The acting overall is worth noting as is the ingenious use of technology. However since the films praises have already been well sung on those counts by others, I'll mention how the film felt. It took me a little while to suspend disbelief. As the film establishes itself with mentions of "Denmark" corp. and "Elsinore" condos it leaves you very aware that you are watching an unusual production of the famous play. Likewise, at the begining of the movie I found myself identifying all of the actors like a tourist, "That's Bill Murray, Hey is that Kyle McLaughlin?" etc... but it didn't take as long as one might think to become totally caught up things. And I did become completely caught up even though I'm fairly familiar with the play. The best way I can describe it is to say that in other versions of this and the bards other plays one is often more familiar with the speeches and the poetry than with the characters as living breathing people. Hamlet 2000 made me feel genuine hatred for Claudius and sorrow for Hamlet. The Elizabethan English with American accents and cadence seemed more natural to the ear than the bold theatrical speak that most Shakespearian films seem to think is a requisite.

    I think the people who take their literature like medicine because it is good for them will be sorely dissapointed by how enjoyable this movie is but in my opinion it is an excellent balance between the beauty of Shakespeare's text as text and the exciting story contained within.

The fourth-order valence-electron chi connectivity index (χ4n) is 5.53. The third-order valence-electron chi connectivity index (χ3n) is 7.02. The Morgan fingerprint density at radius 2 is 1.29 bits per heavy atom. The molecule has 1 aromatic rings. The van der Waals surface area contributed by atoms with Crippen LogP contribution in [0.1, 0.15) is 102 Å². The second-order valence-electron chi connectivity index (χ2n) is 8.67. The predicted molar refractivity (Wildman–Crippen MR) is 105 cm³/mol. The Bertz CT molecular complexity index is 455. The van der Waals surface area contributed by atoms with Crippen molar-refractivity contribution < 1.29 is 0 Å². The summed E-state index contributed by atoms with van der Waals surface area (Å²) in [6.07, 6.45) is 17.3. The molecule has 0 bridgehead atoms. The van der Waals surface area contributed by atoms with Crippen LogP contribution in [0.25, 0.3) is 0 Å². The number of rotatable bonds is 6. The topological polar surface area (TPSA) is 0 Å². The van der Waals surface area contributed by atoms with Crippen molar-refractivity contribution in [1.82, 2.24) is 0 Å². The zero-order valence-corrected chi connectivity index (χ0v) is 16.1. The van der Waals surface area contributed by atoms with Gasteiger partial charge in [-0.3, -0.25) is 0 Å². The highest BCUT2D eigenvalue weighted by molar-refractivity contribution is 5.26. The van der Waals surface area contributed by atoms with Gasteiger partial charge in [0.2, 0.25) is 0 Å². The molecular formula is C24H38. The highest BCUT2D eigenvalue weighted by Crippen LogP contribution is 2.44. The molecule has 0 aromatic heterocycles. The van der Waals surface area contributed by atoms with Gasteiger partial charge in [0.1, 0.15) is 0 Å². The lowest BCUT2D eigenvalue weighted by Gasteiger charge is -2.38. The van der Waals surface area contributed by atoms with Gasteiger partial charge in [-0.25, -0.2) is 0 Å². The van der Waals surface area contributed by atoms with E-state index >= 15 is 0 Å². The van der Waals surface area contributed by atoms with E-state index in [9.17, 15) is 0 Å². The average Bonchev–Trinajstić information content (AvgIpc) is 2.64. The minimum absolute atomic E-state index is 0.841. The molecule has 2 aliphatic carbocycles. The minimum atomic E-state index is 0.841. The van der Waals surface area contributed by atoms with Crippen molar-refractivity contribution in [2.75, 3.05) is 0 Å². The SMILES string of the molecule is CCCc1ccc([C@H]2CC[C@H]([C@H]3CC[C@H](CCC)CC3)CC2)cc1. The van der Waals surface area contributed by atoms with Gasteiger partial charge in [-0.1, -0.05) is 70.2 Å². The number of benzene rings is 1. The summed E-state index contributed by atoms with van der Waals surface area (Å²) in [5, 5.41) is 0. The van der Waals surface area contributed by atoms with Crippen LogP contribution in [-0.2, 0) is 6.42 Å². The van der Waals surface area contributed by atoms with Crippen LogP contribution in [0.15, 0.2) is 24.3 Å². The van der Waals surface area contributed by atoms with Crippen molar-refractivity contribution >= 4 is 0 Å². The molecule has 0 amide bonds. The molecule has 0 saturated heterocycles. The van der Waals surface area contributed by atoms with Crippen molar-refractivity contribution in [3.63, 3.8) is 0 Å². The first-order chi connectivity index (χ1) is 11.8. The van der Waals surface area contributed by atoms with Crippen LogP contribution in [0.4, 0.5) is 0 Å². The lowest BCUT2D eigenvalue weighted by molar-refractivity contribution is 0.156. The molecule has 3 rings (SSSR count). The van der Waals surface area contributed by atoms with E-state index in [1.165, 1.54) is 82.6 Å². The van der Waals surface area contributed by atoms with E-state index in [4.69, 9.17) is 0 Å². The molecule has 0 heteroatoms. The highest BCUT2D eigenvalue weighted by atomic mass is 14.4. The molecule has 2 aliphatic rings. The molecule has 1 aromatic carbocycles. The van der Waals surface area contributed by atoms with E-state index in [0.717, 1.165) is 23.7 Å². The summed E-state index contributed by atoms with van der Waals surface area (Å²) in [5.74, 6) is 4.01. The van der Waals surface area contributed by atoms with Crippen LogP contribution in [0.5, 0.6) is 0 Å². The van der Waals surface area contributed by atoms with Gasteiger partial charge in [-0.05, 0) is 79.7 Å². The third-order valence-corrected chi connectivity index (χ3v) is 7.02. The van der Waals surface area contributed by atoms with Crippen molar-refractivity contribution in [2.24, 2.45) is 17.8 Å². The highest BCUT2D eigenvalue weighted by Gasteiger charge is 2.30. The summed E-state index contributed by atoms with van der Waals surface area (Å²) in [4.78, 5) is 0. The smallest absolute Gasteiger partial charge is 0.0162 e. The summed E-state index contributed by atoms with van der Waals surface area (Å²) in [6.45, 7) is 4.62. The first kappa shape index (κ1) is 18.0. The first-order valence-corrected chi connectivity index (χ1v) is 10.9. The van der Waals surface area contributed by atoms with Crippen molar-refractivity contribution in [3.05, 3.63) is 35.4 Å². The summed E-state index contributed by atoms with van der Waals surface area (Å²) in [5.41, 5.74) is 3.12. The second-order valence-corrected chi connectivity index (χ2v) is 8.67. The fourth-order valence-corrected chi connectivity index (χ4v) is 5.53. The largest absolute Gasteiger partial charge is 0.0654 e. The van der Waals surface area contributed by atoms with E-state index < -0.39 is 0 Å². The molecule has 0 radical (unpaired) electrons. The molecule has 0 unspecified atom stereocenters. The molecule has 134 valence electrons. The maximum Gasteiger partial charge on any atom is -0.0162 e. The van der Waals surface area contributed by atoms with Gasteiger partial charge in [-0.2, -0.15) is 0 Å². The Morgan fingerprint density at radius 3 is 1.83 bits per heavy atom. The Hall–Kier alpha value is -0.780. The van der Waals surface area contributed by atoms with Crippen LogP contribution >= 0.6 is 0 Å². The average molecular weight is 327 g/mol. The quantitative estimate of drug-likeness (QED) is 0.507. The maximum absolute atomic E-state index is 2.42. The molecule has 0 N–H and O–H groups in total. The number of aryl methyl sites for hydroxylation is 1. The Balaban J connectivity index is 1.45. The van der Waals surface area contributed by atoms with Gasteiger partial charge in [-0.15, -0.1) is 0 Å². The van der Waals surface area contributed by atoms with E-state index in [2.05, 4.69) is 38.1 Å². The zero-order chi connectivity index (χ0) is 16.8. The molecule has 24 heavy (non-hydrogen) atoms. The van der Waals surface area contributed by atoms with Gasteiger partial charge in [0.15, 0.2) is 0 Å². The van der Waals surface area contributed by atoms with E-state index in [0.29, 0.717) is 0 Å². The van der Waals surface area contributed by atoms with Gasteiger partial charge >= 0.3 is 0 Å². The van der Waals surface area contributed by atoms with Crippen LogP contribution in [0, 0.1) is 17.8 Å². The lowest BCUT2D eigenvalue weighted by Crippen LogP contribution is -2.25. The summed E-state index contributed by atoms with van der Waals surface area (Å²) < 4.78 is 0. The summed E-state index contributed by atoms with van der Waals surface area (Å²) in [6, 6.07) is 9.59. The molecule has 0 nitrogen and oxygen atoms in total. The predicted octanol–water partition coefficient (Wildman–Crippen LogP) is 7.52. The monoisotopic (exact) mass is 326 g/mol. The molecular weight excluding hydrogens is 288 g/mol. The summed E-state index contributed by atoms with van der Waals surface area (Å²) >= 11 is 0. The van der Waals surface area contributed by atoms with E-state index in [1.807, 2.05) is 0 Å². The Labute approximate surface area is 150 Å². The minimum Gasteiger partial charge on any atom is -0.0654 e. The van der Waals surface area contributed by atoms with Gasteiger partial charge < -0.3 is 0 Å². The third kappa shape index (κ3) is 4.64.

• Warning: Spoilers
    Hawke's Hamlet is suffering from major clinical depression, and the film reflects this, meaning that watching it gives you some symptoms of major clinical depression, such as exhaustion, loss of willpower, and desire to end it all and just go to sleep. While the film was objectively excellent and the tone incredibly well conveyed, I feel it was the wrong tone for a movie this length. It made it difficult to finish, because it was so utterly hopeless and depressing. The adaptation itself was good, however. The overall sense I got was not so much a scenic update (Denmark to New York) as a cultural one. Ethan Hawke's Hamlet is American; were he transposed to modern England he would be different, and different still if he were French (most obviously by a clearly improved sense of fashion--that hat needs to go). One of the reviews on Netflix described the movie's Ophelia as "a brooding adolescent" rather than "the classical indecisive waif". I found this description to apply to the movie as a whole, and not just Ophelia. Ethan Hawke's Hamlet is angsty, and there's no way around it. He's petulant and selfish and the very picture of the modern American adolescent male. He cares only for himself, and is insane in the sense of being so depressed he's lost touch with reality. He spends hours upon hours watching and making bad-quality videos (as a side note, why are movies in movies always so pixelated with ludicrously bad resolution, and why are they always strongly tinted green or blue? Don't any fictional characters have HDTV?). Holed up in his room with his own little mind in place of a world, it's no wonder he goes off the deep end and starts trying to kill people.